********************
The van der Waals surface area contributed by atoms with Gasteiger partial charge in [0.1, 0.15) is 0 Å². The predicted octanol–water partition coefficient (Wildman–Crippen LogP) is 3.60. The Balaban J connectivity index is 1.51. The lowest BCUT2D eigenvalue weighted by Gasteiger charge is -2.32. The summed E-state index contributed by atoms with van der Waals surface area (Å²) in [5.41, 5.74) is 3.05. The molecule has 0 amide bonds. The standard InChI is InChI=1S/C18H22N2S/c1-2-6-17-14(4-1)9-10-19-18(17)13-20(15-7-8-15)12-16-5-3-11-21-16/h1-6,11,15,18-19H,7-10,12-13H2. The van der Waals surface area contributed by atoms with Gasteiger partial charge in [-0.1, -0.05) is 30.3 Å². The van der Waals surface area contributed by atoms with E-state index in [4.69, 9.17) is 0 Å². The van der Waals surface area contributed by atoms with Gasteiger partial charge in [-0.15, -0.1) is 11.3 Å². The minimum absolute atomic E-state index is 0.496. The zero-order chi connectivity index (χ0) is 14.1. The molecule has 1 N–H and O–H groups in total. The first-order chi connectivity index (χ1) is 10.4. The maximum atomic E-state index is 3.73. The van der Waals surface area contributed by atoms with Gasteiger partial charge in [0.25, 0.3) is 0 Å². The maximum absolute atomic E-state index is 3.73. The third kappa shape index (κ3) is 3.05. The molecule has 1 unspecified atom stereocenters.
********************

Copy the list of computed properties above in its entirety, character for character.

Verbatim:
The van der Waals surface area contributed by atoms with Gasteiger partial charge in [0.1, 0.15) is 0 Å². The predicted octanol–water partition coefficient (Wildman–Crippen LogP) is 3.60. The Balaban J connectivity index is 1.51. The lowest BCUT2D eigenvalue weighted by Gasteiger charge is -2.32. The summed E-state index contributed by atoms with van der Waals surface area (Å²) in [5.41, 5.74) is 3.05. The molecule has 0 amide bonds. The standard InChI is InChI=1S/C18H22N2S/c1-2-6-17-14(4-1)9-10-19-18(17)13-20(15-7-8-15)12-16-5-3-11-21-16/h1-6,11,15,18-19H,7-10,12-13H2. The van der Waals surface area contributed by atoms with Gasteiger partial charge in [-0.1, -0.05) is 30.3 Å². The van der Waals surface area contributed by atoms with E-state index in [4.69, 9.17) is 0 Å². The van der Waals surface area contributed by atoms with Gasteiger partial charge in [-0.15, -0.1) is 11.3 Å². The minimum absolute atomic E-state index is 0.496. The zero-order chi connectivity index (χ0) is 14.1. The molecule has 1 N–H and O–H groups in total. The first-order chi connectivity index (χ1) is 10.4. The maximum atomic E-state index is 3.73. The van der Waals surface area contributed by atoms with Gasteiger partial charge in [0.25, 0.3) is 0 Å². The maximum absolute atomic E-state index is 3.73. The third kappa shape index (κ3) is 3.05. The molecule has 1 unspecified atom stereocenters.